Jay-Z Would Pay More Taxes, If It Went to the Right Things
When it comes to percentages, Jay-Z probably resides somewhere in the top 0.0001% of income earners. But one of the richest rappers (and people) in the world now says he’d gladly pay more taxes – that is, if it went to the right things.
“Personally I wouldn’t mind paying more taxes if it went to the things that really mattered, if it went to education, people in poverty, if it went to the right things I wouldn’t mind,” Jay-Z told CNN.
Others in the upper crust, most notably Warren Buffett, have also called for higher taxes on the rich. And in the music sphere, well-paid musicians like John Legend have also supported hikes on the elite. But Jay-Z is famous for living both sides: he started life as Sean Carter in the Marcy Projects in Brooklyn, with an absentee dad and few opportunities. Decades later, he’s now surfing at the highest levels of wealth.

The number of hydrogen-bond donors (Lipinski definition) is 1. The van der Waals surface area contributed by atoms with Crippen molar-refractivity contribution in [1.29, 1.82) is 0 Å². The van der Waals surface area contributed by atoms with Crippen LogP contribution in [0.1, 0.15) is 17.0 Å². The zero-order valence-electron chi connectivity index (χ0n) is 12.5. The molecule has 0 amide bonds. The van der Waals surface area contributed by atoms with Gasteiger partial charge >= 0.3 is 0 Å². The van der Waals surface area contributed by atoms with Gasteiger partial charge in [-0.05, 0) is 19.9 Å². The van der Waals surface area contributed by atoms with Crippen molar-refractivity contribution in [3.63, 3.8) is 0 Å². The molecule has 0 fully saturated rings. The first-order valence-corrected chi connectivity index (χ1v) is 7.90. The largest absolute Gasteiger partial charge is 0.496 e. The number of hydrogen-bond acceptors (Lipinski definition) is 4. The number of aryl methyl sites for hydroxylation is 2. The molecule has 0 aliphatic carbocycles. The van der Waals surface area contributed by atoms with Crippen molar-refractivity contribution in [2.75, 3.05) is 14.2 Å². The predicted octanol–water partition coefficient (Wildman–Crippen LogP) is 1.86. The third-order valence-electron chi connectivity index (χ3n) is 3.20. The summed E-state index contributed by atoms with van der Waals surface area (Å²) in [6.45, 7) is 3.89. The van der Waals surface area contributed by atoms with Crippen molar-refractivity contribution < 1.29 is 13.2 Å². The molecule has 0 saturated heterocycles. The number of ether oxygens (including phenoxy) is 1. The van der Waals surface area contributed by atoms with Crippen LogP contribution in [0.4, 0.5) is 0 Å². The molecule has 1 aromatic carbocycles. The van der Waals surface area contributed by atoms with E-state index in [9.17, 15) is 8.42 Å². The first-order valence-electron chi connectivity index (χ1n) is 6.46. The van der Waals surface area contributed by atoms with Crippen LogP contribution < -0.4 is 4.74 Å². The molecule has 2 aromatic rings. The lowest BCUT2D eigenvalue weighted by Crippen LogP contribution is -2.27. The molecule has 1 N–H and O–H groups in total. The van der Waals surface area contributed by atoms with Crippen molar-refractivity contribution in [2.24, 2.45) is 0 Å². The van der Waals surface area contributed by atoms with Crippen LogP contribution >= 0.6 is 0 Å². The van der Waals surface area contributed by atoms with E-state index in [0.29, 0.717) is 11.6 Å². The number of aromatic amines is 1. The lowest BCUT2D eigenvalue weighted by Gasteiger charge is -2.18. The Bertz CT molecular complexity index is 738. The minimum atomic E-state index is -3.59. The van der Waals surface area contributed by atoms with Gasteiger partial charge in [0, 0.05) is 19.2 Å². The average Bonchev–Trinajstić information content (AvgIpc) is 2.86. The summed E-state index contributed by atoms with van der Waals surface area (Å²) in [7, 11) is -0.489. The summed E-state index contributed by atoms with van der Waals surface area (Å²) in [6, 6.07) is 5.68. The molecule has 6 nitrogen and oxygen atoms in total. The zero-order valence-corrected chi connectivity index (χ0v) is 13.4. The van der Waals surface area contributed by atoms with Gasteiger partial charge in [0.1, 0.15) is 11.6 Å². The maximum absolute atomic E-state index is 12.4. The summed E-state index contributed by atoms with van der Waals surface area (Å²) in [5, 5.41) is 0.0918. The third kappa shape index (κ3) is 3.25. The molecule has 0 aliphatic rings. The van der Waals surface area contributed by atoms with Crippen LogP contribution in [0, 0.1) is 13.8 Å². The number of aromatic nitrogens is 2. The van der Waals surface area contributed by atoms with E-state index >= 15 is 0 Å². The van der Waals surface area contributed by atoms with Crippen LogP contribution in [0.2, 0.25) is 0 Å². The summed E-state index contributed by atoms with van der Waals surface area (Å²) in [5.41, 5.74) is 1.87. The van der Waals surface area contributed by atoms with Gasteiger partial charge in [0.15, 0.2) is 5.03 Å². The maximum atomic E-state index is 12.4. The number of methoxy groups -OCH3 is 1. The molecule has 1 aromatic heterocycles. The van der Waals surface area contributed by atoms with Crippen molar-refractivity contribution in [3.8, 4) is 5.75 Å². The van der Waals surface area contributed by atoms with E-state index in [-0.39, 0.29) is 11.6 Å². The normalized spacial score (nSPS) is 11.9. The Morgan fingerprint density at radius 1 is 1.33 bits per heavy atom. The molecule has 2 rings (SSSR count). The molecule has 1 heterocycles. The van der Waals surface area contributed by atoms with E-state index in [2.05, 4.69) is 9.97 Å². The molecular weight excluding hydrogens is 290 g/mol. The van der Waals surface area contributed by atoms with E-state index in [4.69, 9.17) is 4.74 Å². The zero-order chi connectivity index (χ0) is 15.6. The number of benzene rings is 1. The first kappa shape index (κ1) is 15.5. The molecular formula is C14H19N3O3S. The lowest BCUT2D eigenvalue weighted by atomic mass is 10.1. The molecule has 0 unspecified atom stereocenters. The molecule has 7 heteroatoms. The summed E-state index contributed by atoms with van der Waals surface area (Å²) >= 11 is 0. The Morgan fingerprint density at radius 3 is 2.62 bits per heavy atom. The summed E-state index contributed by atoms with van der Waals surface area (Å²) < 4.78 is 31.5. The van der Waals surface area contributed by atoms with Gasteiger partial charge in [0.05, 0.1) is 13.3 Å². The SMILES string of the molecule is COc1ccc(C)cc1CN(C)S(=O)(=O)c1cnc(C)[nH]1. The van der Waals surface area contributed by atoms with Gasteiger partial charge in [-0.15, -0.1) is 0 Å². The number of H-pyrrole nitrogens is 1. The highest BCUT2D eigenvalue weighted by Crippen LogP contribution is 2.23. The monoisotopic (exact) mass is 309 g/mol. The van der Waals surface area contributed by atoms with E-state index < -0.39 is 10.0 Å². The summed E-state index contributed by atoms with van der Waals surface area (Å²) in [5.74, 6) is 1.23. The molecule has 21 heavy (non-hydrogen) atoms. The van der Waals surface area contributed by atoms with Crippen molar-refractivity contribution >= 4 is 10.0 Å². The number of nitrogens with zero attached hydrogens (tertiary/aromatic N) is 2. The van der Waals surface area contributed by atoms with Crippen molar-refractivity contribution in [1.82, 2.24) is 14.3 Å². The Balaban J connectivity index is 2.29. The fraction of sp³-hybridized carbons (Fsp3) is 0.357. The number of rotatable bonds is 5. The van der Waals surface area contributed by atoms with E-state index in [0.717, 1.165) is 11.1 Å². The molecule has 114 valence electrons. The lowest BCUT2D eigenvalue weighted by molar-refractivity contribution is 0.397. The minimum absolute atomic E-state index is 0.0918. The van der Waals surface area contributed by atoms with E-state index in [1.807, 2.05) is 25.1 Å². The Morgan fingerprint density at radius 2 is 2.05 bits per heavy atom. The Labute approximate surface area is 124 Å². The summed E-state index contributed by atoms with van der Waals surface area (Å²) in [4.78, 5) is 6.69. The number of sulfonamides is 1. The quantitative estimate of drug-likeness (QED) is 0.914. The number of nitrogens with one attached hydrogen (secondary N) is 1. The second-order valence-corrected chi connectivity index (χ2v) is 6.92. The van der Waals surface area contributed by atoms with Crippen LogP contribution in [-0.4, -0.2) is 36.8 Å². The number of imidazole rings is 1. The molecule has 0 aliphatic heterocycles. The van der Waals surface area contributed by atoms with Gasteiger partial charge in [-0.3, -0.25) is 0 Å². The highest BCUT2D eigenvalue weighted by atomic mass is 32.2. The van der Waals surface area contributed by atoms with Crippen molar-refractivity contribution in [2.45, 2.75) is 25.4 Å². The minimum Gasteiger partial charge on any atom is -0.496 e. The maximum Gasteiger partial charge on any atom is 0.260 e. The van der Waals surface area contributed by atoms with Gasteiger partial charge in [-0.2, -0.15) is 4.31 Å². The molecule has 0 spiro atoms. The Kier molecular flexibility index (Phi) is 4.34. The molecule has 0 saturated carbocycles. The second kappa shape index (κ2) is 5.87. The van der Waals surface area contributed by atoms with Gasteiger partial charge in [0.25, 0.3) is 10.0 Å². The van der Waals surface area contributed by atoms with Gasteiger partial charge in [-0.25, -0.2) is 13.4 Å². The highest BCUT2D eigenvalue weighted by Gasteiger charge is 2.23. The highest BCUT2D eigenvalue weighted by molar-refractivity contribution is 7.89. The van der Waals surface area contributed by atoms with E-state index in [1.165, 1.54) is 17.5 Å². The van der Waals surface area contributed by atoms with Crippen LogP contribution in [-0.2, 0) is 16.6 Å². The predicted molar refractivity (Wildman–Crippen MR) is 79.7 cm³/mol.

Which probably introduces a complex perspective. “I’m pretty much in the middle of both sides, because you can understand paying so much for taxes, and then things not improving, you’re like ‘where’s everything going to?'” Carter continued. “It should be open accounting of where everything’s going to. I think most people with a conscience, with integrity and moral fiber wouldn’t have a problem paying more taxes.”
But is Jay-Z guilty of some high-income doublespeak? On one hand, Jay-Z is willing to pay more, but not without major governmental changes. Yet the remaining 99 percent are also paying into the same, opaque system, which sort of brings the discussion back to square one.
The comments follow an earlier misstep with Occupy sympathizers. After the movement started to gain steam, Jay-Z’s Rocafella fashion line introduced a t-shirt emblazoned with the modified slogan, “Occupy All Streets.” But none of the profits associated with that merchandise were given back to the movement itself, and the shirts were pulled.